Thursday, December 31, 2009
Tonight I am blogging for the first time without a picture. I am sick with asthmatic bronchitis which is cramping my style. However, that did not stop me from hiring a friend to put new lights into my quilting room. OMG..I did it because I thought/knew I had old eyes...but I realize now that I have been working with very poor lighting. The new ones are not the charming antiques that I have on the wall, instead they are ceiling lights with dimmers. And it is a whole new world now in my quilting room..A whole new beginning and quite appropriate I think for the start of the New Year. So now, on my antibiotic and my cough meds and my extra inhaler...I will definately be getting better and braver so I can photo my room in the best of shape and in the worst of shape to show the world in a whole new light. I feel an excitement about the New Year. Happy, peaceful, creative New Year to all.
Tuesday, December 29, 2009
Our daughter Emily has been an Irish dancer for most of her youth and into her early 20's. She danced here in Charlotte with the Rince Na H'eireann dance school Our family has had great fun following her around the country and to Ireland to watch her dance Championship dances. Now that she is all grown and on her own...what to do with all those dance T-shirts...What is a mother and a quilter to do??? Well Emily thought that a T-shirt quilt was in order. Easy to do...cut out the T-shirt pictures, iron them onto Wonderunder, iron the patches onto fabric blocks, machine blanket stitch the logos on...and voila...treat it all like regular quilt patches. This was made a number of years ago and has been well used and loved on her bed.
My husband cheers us all up with his wonderful piano playing. So....this quilt was made for him. It is only by seeing how poorly the quilting is that I see how far I have come now. That is a good thing. This quilt is a Square Dance pattern.
Saturday, December 26, 2009
A package of undecorated terry cloth bibs can be purchased at Babies R Us at 10 bibs for about $11. Wash the bibs first for shrinkage. I cut a heart shape from paper, transferred it to a template and cut cut fabric hearts. Then I fused them to Wonderunder or something comparable. First I fused a heart or shamrock shape to the bib. Then I put the bib on the light box to align the back heart to the front heart so the bibs would be reversible. Iron the back heart on the bib.
Once the hearts were fused to both sides of the bibs, I used the machine feather stitch on both sides. It seems to be the stitch that is most forgivable in not showing mistakes.When the thread color is the same as the bib color, the stitches tend to sink into the terri cloth and not show as much. Voila...quick and easy and very practical for travel and use with babies/toddlers.
The PDF for this tutorial is here: http://www.babylock.ca/ftp/projects/Project-casserolenew.pdf I drew it onto brown paper and then made a muslin copy. The muslin is so much easier to use as a pattern. The changes I made were...add 1/2 inch or 5/8 of an inch around the whole thing for seam allowances. I put Insul-Brite inside which keeps the food warm longer and did not use batting. I did not use pre-quilted fabric. In fact, I did not quilt mine at all. I had the local hardware store cut the wooden handles for me. There are other tutorials without the wooden handles, but I love these..they are handy and nice. I made it last year and have used it with great joy ever since. I covered a flaw in my sewing with the rick-rac...which I now love. I put the fabric right sides together with the Insul-Brite and sewed around. The first few times, I left the half circles open and covered the stitching with ric rac. This last time, I left one of the flaps open (sewing first one inch in on each side of one flap). I think that I like this better. I zigzagged around the entire thing close to the seam and trimmed close to the zigzaz. I then, turned it, pressed it well and top stitched around the entire thing except the circles. I took my seam ripper and opened the circle ends for the dowels. Then did a decorative stitch to secure that part around the circle so it would not unravel with use. I added a 1" by 6.5" Velcro strip to both ends of the flap. Play around with this pattern to your own likeing. It is very sturdy with the handles and I have carried heavy casseroles in it.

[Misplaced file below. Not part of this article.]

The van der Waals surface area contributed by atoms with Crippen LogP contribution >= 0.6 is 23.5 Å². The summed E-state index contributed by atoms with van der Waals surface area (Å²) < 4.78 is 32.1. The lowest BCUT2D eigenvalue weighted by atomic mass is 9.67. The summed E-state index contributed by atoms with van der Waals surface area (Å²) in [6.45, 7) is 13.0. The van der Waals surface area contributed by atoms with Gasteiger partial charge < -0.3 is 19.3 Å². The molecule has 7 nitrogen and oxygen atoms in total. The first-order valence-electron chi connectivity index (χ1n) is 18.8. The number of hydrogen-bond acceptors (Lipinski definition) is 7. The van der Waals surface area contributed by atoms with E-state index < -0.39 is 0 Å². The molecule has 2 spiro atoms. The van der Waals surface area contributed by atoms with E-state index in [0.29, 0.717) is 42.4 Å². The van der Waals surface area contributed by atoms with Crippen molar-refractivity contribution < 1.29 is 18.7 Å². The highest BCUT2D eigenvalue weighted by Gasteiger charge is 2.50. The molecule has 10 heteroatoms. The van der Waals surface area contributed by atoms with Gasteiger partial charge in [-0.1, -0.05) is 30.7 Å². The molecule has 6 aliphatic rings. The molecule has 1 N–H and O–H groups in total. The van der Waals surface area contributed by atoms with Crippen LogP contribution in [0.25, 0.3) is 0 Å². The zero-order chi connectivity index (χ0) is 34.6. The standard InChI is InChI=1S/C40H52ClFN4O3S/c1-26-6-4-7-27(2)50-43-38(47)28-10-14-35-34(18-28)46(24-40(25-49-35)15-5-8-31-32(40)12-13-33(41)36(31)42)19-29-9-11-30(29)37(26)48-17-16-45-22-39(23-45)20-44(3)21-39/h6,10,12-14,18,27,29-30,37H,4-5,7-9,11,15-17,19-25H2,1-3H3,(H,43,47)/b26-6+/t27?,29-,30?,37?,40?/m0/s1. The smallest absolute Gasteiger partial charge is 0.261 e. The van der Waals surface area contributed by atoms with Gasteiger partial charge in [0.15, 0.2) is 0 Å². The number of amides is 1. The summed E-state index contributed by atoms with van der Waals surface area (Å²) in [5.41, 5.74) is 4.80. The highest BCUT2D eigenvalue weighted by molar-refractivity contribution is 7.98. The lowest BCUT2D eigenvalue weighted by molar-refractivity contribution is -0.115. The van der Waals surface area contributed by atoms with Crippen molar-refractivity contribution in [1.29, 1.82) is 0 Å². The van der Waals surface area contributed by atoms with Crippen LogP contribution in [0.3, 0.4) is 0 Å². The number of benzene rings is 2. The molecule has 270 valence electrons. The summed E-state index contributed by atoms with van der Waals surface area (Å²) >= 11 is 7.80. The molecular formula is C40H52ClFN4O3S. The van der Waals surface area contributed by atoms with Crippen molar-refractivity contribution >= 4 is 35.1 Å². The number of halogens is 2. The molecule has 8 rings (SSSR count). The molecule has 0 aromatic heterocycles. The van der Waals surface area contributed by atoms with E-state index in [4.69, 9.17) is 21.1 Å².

Wednesday, December 2, 2009
Evan found his daddy's beanie babies in a box in the closet and chose two cats. At four and a half, he sleeps with these cats and brings them with him on car rides to Grandma's house...me.. So of course, Evan needed a proper place for them to sleep. This quilt for Evan and his cats is a simple one patch, each block is a different cat fabric. Two pockets have been added for the cat's comfort at night. I do not know who loves this idea more...I think it is me!
Saturday, November 28, 2009
This quilt was purchased at a Miami quilt show March 12, 1985, the day we brought our son home to be adopted. He was 6 weeks old and he is now almost 25. I bought the quilt and then we got the phone call that he was available. Exciting. I am not sure of the age of the quilt. I am sure that I love yellow and red and stars, and I love my son!!
Thursday, November 26, 2009
Be sure to click on these pictures to see the variety of scraps I used. I just love scrap quilts!
Patriotic string quilt/straight furrows
Now I am not that far gone that I do not realize that today is Thanksgiving and not the Fourth of July...but I like to get with the program early...or maybe late. So I am going to show you the patriotic quilts I made. This one is a quilt top that I donated to Quilts of Valor for the injured soldiers. www.qovf.org/